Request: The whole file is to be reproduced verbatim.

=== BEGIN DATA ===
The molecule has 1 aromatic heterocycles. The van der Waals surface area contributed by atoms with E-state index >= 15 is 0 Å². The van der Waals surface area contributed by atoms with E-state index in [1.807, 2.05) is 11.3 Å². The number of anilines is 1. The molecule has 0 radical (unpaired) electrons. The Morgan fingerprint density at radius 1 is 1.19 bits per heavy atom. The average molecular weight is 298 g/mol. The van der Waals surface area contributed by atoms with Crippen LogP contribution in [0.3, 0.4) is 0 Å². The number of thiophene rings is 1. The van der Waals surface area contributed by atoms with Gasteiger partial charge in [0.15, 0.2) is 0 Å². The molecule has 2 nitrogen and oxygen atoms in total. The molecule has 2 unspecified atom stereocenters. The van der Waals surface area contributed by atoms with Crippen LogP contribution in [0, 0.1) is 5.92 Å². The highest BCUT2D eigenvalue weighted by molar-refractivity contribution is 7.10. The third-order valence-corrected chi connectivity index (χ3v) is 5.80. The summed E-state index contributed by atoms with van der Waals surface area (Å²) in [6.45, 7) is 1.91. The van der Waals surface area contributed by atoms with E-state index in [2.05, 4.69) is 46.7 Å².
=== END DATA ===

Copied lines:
The molecule has 1 aromatic heterocycles. The van der Waals surface area contributed by atoms with E-state index >= 15 is 0 Å². The van der Waals surface area contributed by atoms with E-state index in [1.807, 2.05) is 11.3 Å². The number of anilines is 1. The molecule has 0 radical (unpaired) electrons. The Morgan fingerprint density at radius 1 is 1.19 bits per heavy atom. The average molecular weight is 298 g/mol. The van der Waals surface area contributed by atoms with Crippen LogP contribution in [0.3, 0.4) is 0 Å². The number of thiophene rings is 1. The van der Waals surface area contributed by atoms with Gasteiger partial charge in [0.15, 0.2) is 0 Å². The molecule has 2 nitrogen and oxygen atoms in total. The molecule has 2 unspecified atom stereocenters. The van der Waals surface area contributed by atoms with Crippen LogP contribution in [0, 0.1) is 5.92 Å². The highest BCUT2D eigenvalue weighted by molar-refractivity contribution is 7.10. The third-order valence-corrected chi connectivity index (χ3v) is 5.80. The summed E-state index contributed by atoms with van der Waals surface area (Å²) in [6.45, 7) is 1.91. The van der Waals surface area contributed by atoms with E-state index in [2.05, 4.69) is 46.7 Å².